5.02.2008

Primo Maggio 2008: "Sacco and Venzetti"

We went to the Labor Hall in Barre last night, the Barre Historical Society marked May Day ('Primo Maggio') with a showing of the film "Sacco and Venzetti" presented by the filmmaker, Peter Miller.

The Labor Hall is an architecturally quite prosaic building (at one point it was used as vegetable warehouse) but there is a lot of history here, and it is a very appropriate venue to screen a film on Italian anarchists.

Peter Miller introduces his film. He said that his children woke him on May 1 (May Day) by singing "The Internationale" -- giving some idea of the political leanings of his household. The film, however, did make it clear how the existing power structure wanted Sacco and Venzetti dead -- there was little in the way of presumption of innocence. The police, prosecutor, judge, governor of Massachusetts, etc. colluded to ensure that this story ended in the electric chair.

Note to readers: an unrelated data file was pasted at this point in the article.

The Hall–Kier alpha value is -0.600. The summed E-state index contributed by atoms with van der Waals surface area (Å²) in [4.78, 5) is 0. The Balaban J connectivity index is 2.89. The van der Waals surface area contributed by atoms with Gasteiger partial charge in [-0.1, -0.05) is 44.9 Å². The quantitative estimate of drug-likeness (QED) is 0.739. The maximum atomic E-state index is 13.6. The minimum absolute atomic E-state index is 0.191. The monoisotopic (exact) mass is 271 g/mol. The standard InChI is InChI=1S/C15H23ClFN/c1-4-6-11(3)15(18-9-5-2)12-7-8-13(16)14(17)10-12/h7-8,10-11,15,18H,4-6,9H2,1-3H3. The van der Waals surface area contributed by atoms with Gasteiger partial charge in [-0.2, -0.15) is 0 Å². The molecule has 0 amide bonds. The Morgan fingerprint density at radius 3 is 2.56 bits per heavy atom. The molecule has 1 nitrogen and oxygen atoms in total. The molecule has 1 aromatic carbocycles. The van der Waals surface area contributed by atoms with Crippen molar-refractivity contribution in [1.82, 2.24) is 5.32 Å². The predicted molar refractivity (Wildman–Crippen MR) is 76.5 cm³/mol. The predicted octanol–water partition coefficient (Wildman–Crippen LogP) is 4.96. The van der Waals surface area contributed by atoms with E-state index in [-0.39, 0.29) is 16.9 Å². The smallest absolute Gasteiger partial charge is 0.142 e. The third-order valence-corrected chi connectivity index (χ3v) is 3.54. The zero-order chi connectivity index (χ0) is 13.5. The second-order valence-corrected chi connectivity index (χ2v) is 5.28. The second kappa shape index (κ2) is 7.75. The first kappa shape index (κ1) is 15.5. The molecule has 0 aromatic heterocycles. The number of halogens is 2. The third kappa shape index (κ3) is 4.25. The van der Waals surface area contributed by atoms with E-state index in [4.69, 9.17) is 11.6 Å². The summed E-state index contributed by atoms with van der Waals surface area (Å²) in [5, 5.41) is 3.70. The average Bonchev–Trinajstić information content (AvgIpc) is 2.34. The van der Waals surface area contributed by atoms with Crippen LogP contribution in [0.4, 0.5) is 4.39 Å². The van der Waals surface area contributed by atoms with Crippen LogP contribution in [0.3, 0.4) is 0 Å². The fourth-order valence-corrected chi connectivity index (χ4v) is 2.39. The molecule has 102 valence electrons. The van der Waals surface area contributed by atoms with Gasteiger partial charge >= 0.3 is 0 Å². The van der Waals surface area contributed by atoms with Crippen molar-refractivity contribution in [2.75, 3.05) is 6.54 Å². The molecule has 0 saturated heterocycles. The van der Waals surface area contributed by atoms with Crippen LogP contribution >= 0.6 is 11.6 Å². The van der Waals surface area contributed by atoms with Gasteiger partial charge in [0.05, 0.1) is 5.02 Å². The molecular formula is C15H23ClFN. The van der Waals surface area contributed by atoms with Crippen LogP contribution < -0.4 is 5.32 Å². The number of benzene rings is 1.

Q&A session afterward. Tonight there is a second presentation on another figure in the anarchist movement in the 1920s, Carlo Tresca.

I have gone to three presentations in this venue and they have all been pretty interesting and informative -- if universally from a quite hard left perspective. Looking at some of the antics of state and federal government today, the anarchist viewpoint makes some sense to me. (Note to any federal elected officials reading this: It makes me furious when I read that the largest United State embassy in the world is being built in Baghdad, Iraq: I want no part in this imperial delusion.) And ironically, Vermont, known for being a hippie-liberal haven, has constructed an unaffordable and intrusive state superstructure; the current economic downturn is forcing unwilling and recalcitrant state legislators to consider the idea (very reluctantly) that the growth of state services cannot continue unabated...

Enough of my half-baked political ranting (riven by internal contradictions, as usual), here's the trailer to the film. It was very interesting, both for it's coverage of the case, including interviews with some quite elderly first-person witnesses, but also for it's portrayal of lost Massachusetts, it's disconcerting to see an interview at the scene of the crime, a once a street lined with houses, machine shops, factories... that is now just another anonymous shopping mall, the industrial landscape is gone forever, and I'm not sure that what has replaced it is much of an improvement.

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